Book Review: Breaking the chains of Psychological Slavery by Dr. Na’im Akbar

Related imageDr. Na’im Akbar addresses these questions:

” Are Melanin people still slaves? Technically?” “Why can’t melanin people come together as one?” “What is the psychological consequences for Melanin and Albinoid seeing a white jesus, is their a post slavery trumatic syndrom that has now become the Chains of Psychological Slavery? (Physically free but Psychologicaly free)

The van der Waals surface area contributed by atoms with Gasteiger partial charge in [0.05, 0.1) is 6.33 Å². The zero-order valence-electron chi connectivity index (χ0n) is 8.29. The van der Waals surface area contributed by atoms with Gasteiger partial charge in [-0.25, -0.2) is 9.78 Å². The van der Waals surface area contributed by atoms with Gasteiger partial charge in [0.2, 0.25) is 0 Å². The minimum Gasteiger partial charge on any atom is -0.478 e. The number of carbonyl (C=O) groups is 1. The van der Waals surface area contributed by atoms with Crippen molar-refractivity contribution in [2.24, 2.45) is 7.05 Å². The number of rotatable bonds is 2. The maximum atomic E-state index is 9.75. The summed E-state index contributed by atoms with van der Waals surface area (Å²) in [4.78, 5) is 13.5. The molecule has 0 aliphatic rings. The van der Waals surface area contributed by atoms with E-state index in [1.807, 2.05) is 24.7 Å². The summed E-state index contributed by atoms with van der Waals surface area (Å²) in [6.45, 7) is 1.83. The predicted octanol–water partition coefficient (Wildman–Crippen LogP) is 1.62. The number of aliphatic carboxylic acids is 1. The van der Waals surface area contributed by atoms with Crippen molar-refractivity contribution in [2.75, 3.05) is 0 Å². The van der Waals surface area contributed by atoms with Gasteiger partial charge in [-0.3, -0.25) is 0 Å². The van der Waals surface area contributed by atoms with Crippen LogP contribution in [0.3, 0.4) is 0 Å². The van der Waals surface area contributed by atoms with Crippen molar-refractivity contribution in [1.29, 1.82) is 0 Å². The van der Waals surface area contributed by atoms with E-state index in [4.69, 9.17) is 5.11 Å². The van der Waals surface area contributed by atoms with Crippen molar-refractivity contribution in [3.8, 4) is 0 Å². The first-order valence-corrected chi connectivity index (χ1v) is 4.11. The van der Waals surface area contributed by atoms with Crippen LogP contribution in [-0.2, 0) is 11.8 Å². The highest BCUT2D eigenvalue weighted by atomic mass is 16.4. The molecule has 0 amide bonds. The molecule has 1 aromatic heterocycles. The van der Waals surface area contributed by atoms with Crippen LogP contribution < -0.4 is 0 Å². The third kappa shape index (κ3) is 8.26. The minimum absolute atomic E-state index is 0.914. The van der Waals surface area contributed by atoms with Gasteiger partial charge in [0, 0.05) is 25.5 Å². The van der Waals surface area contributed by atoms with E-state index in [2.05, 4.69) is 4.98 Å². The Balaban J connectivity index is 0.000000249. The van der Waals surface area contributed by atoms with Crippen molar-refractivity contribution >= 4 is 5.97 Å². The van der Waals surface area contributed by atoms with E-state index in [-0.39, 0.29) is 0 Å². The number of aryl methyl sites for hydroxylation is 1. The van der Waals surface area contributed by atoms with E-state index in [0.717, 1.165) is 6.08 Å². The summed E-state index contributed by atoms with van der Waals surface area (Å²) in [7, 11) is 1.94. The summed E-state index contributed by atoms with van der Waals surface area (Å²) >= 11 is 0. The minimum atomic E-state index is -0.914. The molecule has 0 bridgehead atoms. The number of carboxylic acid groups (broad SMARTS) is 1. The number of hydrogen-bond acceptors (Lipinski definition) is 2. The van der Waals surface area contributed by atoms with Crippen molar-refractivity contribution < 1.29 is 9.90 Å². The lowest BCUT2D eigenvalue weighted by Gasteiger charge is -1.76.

he made awareness how to break the chains of Melanin mental slavery with this book by Na’im Akbar Breaking the Chains of Psychological Slavery by one of the world’s outstanding experts on the Melanin race mind. In this book, Breaking the Chains of Psychological Slavery , Dr. Akbar talks about “the ghost of the slave plantation” and how that ghost still, in fact, haunts Melanin people today. The “ghost of the plantation can be described as the impact of slavery and the influence of the Caucasian images for worship on the mental state of African-Americans. The ghost of the plantation affects our attitudes on work, property, leadership, the family, and how we view ourselves and other African Americans. I wholeheartedly agree with Dr. Akbar’s belief that this still affects African Americans today in 2015. Dr. Akbar talked about how slavery affected our families. Slavery is the reason why our mothers lay up and have multiple babies by different men and black women have resentment toward black men. In slavery times, women were only evaluated by their ability to birth children. She was a breeder. Therefore today, we have so many “frustrated young African American women choosing to come breeders in search for an identity.” He also talked about how slavery has affected our work ethic. Most African Americans’ disdain for work is rooted in slavery. Slavery was a forced labor, that worked a slave from “‘from day clear to first dusk.’” The slave was forced to work “under the threat of abuse, or even death.” Working, for African Americans, has been a forced act and punishment. Related imageThis is proven by the joke or slang expression of “working like a slave” that we use to this day. The slave would not profit nor enjoy the benefits of his or her labor; the slave owner would reap all of the benefits without doing any of the work. This has also influenced black people to pursue “careers” as street hustlers and pimps. The African American’s desire to avoid work also contributes to the excessive gambling, get-rich-quick-schemes, and over-dependency on welfare in the African American community. Slavery also affects how we spend money. The slave was only allowed to own very little– if that. The slave master, however, owned a beautiful house, exquisite clothing and objects. This has led African Americans to two either be resentful towards property or create an unnatural obsession–most often the latter. There is an obsession with wealth and property in the black community. African Americans throw money on “expensive, flashy clothes and cars,” to show off and be associated with wealth. There is also a “frequent tendency to confuse tokens of power with genuine power.” Although we have been “free” for years, the ramifications of slavery still haunt us today.